Acacia operates a grievance mechanism at North Mara, overhauled in December 2017, to permit victims to bring complaints and receive compensation. But the process lacks independence, transparency and presses the few victims whose claims are accepted to agree to minimal compensation. RAID, alongside other Tanzanian and international civil society groups, raised concerns directly with Acacia’s Board of Directors in April stating that the grievance process at the North Mara falls well short of the company’s human rights obligations and is not compliant with the United Nations Guiding Principles on Business and Human Rights.
RAID’s interviews with individuals who have gone through the process over the past year show they were not adequately informed about their right to the limited four hours of free legal advice, were not provided with the report about the company’s findings or received it only the night before their appeal committee hearing, were unaware of how the process worked, and some were pressed into accepting settlements.
“At a time when Acacia Mining’s contribution to the Tanzanian economy and its people is under intense scrutiny, Acacia should be implementing a grievance mechanism that puts victims first and treats them fairly, not one which jettisons basic human rights principles,” said Van Woudenberg.
The letter to John Thornton of Barrick can be found here.
The letter to Mark Bristow of Randgold can be found here.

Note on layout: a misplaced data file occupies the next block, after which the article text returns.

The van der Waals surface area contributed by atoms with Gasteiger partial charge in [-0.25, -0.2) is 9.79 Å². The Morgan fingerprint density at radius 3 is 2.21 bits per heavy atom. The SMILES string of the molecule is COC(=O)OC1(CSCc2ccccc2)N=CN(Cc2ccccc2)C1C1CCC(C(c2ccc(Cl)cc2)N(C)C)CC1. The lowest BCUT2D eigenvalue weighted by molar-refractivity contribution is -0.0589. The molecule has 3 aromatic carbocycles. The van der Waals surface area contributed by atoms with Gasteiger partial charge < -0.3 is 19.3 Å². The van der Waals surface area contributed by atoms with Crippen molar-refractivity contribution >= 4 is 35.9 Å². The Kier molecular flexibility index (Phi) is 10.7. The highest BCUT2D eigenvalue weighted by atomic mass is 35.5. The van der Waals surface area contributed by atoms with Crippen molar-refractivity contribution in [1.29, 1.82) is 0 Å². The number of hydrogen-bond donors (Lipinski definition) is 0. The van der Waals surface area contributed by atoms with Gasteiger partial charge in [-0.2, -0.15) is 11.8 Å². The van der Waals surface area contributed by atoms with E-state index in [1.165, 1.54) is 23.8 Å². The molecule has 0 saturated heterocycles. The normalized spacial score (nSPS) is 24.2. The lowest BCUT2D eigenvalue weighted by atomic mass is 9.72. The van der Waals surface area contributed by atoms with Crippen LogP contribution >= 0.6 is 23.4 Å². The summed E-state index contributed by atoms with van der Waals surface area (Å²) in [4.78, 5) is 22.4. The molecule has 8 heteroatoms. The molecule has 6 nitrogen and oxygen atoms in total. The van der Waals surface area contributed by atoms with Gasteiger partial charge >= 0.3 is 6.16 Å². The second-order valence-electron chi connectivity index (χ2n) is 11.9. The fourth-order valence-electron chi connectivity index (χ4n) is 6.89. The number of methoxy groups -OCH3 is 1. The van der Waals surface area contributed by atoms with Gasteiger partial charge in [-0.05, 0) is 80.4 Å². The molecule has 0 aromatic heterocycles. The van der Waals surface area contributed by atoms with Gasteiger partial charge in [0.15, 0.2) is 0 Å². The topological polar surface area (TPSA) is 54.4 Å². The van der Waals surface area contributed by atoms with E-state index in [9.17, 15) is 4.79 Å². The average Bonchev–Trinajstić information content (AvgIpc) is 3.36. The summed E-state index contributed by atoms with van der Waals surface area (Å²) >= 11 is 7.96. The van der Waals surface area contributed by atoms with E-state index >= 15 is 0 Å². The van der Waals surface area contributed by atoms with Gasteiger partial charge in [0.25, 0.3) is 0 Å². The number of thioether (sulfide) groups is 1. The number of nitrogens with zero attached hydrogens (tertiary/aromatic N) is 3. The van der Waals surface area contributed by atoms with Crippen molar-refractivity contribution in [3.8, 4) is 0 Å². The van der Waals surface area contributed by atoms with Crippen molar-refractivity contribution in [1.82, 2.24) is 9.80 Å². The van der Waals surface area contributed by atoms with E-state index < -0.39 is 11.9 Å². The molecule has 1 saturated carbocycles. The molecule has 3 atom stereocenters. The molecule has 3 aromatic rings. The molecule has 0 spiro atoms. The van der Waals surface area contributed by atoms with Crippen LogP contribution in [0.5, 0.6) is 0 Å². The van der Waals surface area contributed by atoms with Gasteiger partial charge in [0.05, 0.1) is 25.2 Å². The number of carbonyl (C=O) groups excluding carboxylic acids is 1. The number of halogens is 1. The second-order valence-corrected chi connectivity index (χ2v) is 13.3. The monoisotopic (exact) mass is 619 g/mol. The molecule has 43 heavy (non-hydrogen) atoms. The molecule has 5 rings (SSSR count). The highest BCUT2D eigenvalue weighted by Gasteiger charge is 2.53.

A video, Lethal Gold, on the human rights abuses at North Mara mine can be viewed here:
RAID and MiningWatch Canada documented at least 22 people killed and 69 injured, many by bullets, at or near the Mine between 2014 and 2016, though the numbers may be much greater. A 2016 Tanzanian parliamentary inquiry into the abuses at North Mara, for instance, received complaints of 65 killings and 270 people injured by police jointly responsible for mine security.
In September 2017, following a visit to the North Mara mine by a delegation of eminent legal judges and experts, the International Council of Jurists (ICJ) said it was “deeply concerned about the gravity of many of [the] allegations and the difficulties [victims] experienced in accessing any adequate remedy and reparation.”
In March 2017, after considerable pressure to publish further information, Acacia finally confirmed in its annual report that there had been 32 “trespasser-related” fatalities between 2014 and 2016. Although there has been a decrease in the number of deaths over the past two years, incidents continue to occur.
The lack of adequate remedy for the harm suffered is part and parcel of an overall lack of justice. To date, no police officer has been held to account by the Tanzanian authorities for the unlawful use of force or other serious human rights violations at North Mara. Acacia is also failing to adequately press for justice when violations are committed at its mines.
There have been repercussions beyond Tanzania. In 2013 a small number of victims engaged UK lawyers and brought their claims before the UK courts, since Acacia is a UK registered company. Acacia settled these claims in 2015. In 2017 a group of new victims instructed UK lawyers and also filed legal cases. These claims are yet to be resolved.